I am up here in Connecticut for a fortnight while the bathroom at my home in DC is gutted and rebuilt. Summertime in New England is one of God's special gifts to humankind. I am biased, of course, having grown up here. But, last night, I took my Dad for dinner at Skipper's Dock, a restaurant which, as the name suggests, sits astride a dock in Stonington harbor. In the distance, you can see Fisher's Island and countless sailboats plying the waters of Long Island Sound. A fishing trawler came into the harbor while we had the fresh whole belly clams. A sailboat headed out as we downed the lobster. The sun set across the harbor. A cool breeze blew. Life does not get much better.
The mouse on my computer seems to have a cold and I am having great difficulty navigating with it. The extrenal mouse I purchased yesterday seems to make the situation worse. Being a computer Luddite, I am clueless as to how to fix the problem. Additionally, I am on vacation and do not have my usual, reliable computer doctor nearby so I will be searching for a new computer doctor who might be able to fix it. Hopefully, all will be well soon.
Like the manna that came from heaven in answer to the prayers of the Jews, conservatives are stepping up to the plate to take on Ayn Rand and point out that this fight has been going on for some time. Mark Silk, at Spiritual Politics, has a post with some very helpful links to National Review which is carrying on its own best traditions in taking up this fight for the soul of the conservative movement. It is not often you find me praising the writings of the good folk at National Review, but I am with them on this one.
Yesterday, and prompted by Ross Douthat’s column, I looked at the growing cleavage within the Republican Party on foreign policy between the libertarian isolationists and the neo-conservative hawks, and why both tendencies take a sound idea and push it too far. Today, in the interest of fairness, I shall consider the foreign policy views of the Democrats. In a word, the Dems are so hopelessly confused on foreign policy, I almost wish they were having the kind of clarifying intellectual fight the Republicans are having. The GOP, at least, is debating ideas. The Dems, and the Left generally, seem to be swimming in hash.
In his weekly blog, Boston's Cardinal Sean O'Malley, OFM Cap wrote about the Church's relations to gays and lesbians with a compassion that is too often neglected by his fellow prelates.
To be clear, O'Malley is a unrelenting in his defense of traditional marraige as any prelate in the country, but he understands first that the hierarchy must place the Church's teachings about sexual issues within the context of the Church's teachings about compassion and human solidarity. He also notes that other pernicious forces such as the increasing frequency of divorce pose as much if not more of a threat to traditional marriage than civil laws that will only affect maybe one percent of the population.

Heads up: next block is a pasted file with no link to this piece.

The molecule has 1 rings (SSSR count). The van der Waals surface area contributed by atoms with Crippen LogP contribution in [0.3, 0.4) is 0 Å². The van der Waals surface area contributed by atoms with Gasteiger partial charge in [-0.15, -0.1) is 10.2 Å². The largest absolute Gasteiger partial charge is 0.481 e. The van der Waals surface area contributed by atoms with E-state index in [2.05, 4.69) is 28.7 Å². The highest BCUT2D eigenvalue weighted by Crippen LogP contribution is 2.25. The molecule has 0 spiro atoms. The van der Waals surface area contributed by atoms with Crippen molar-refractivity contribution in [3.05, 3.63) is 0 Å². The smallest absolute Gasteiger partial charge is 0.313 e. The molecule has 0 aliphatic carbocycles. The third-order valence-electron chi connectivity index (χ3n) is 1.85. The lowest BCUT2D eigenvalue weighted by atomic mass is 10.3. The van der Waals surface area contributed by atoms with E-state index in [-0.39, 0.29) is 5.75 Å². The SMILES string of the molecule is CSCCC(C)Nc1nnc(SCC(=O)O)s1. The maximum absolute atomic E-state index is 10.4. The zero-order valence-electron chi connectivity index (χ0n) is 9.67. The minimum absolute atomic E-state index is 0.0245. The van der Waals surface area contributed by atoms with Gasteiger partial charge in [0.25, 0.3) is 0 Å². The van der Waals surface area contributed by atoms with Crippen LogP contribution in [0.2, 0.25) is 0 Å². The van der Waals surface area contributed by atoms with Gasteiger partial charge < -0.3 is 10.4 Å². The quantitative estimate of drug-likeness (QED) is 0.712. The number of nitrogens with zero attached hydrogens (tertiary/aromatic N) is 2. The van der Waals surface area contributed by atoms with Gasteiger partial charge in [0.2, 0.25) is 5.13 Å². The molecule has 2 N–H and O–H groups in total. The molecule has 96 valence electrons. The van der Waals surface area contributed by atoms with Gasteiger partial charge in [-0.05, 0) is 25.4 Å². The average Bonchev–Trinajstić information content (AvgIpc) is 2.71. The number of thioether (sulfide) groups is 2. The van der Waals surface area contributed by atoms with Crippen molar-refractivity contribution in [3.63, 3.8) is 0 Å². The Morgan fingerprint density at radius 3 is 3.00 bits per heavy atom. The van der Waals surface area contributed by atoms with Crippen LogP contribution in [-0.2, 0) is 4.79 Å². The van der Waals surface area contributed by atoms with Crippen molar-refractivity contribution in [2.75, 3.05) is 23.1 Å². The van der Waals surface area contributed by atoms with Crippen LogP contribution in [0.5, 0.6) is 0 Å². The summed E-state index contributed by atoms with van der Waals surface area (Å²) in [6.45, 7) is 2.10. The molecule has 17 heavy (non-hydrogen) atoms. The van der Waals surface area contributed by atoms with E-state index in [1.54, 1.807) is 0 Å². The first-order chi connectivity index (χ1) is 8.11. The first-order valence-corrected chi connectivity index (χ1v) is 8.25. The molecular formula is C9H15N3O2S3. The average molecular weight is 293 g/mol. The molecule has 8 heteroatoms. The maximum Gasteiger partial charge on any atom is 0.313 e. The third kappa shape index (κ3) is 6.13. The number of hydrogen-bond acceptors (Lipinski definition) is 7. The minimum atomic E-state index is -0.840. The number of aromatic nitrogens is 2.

Father Corapi, a former TV-priest at EWTN, has announced he is leaving the priesthood.
His statement speaks for itself.
Hard to imagine a hymn being sung - with harmony no less - as a game of U.Sl football, but at rugby match in Wales, "Guide me Thou, o Great Jehovah," was lustily sung by the entire crowd, many of whom are brandishing cups of beer in their hands. New Evangelization anyone?
(h/t to Rocco)
Over at the New Republic, Jonathan Chait has an important comment about the debate over Medicare and the fear of government "rationing" of health care. He shows how this fear is being stoked to make Medicare look so bankrupt that dire "solutions" like Paul Ryan's privatization plan, seem more necessary.
No side in the debate over Medicare is entirely free from the charge of fear-mongering - and it does not take much mongering to get people afraid. That fear is in direct relation to the deep affection that people have for Medicare. Which is a good thing to remember next time you hear someone denounce "government-run health care."
This morning’s New York Times as an essay by Ross Douthat comparing the foreign policy visions of two Republican rising stars, Sen. Marco Rubio of Florida and Sen. Rand Paul of Kentucky. Douthat uses their competing concerns about Libya – Rubio thinks we should be striking harder and Paul thinks we should not be involved at all – to highlight the struggle between the neo-conservative wing of the GOP with its libertarian competition.
During the George W. Bush years, there was virtually complete consensus within the ranks of the GOP. Bush used the fear and anger resulting from the terrorist attacks of September 11, 2001 to abandon his campaign call for a “humbler” foreign policy and to embrace the neo-conservative vision of an armed and active America, re-making the world in America’s image. I had almost written “making the world safe for democracy.” Indeed, there was something of Wilsonian idealism in the neo-conservative vision.
Bad enough that now ex-Congressman Anthony Weiner embarrassed himself so publicly. But, last night on the “Ed Show” on MSNBC the indefatigable leftie host and his guests were at pains to defend Weiner. This morning in the New Republic my friend John Judis also casts aspersions on those Democrats who failed to rally around Weiner. I am all for personal loyalty, but this is ridiculous.
It is true that Weiner, so far as we know, broke no laws. And, if the scandal had not involved photos, he might have survived, as Sen. Vitter from Louisiana survived revelations that he had purchased the affections of prostitutes, which is actually against the law.